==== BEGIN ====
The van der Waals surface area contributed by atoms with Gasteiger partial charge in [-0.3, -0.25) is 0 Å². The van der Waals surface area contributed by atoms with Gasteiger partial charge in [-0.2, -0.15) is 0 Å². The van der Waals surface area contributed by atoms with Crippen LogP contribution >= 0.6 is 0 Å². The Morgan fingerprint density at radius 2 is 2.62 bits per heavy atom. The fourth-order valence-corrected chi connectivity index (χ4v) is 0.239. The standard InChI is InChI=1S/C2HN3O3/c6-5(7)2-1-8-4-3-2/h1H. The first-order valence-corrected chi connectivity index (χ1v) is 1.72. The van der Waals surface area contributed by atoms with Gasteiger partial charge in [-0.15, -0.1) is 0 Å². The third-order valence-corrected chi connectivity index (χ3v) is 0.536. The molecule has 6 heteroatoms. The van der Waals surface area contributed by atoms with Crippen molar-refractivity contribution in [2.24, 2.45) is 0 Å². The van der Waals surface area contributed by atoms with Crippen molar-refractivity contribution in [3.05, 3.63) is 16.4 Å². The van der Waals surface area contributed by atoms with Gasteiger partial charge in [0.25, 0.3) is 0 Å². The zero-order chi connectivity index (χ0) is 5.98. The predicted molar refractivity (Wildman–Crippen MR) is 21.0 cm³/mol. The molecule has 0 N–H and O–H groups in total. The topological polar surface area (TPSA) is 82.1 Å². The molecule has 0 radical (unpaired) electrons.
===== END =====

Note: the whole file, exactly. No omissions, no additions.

The van der Waals surface area contributed by atoms with Gasteiger partial charge in [-0.3, -0.25) is 0 Å². The van der Waals surface area contributed by atoms with Gasteiger partial charge in [-0.2, -0.15) is 0 Å². The van der Waals surface area contributed by atoms with Crippen LogP contribution >= 0.6 is 0 Å². The Morgan fingerprint density at radius 2 is 2.62 bits per heavy atom. The fourth-order valence-corrected chi connectivity index (χ4v) is 0.239. The standard InChI is InChI=1S/C2HN3O3/c6-5(7)2-1-8-4-3-2/h1H. The first-order valence-corrected chi connectivity index (χ1v) is 1.72. The van der Waals surface area contributed by atoms with Gasteiger partial charge in [-0.15, -0.1) is 0 Å². The third-order valence-corrected chi connectivity index (χ3v) is 0.536. The molecule has 6 heteroatoms. The van der Waals surface area contributed by atoms with Crippen molar-refractivity contribution in [2.24, 2.45) is 0 Å². The van der Waals surface area contributed by atoms with Crippen molar-refractivity contribution in [3.05, 3.63) is 16.4 Å². The van der Waals surface area contributed by atoms with Gasteiger partial charge in [0.25, 0.3) is 0 Å². The zero-order chi connectivity index (χ0) is 5.98. The predicted molar refractivity (Wildman–Crippen MR) is 21.0 cm³/mol. The molecule has 0 N–H and O–H groups in total. The topological polar surface area (TPSA) is 82.1 Å². The molecule has 0 radical (unpaired) electrons.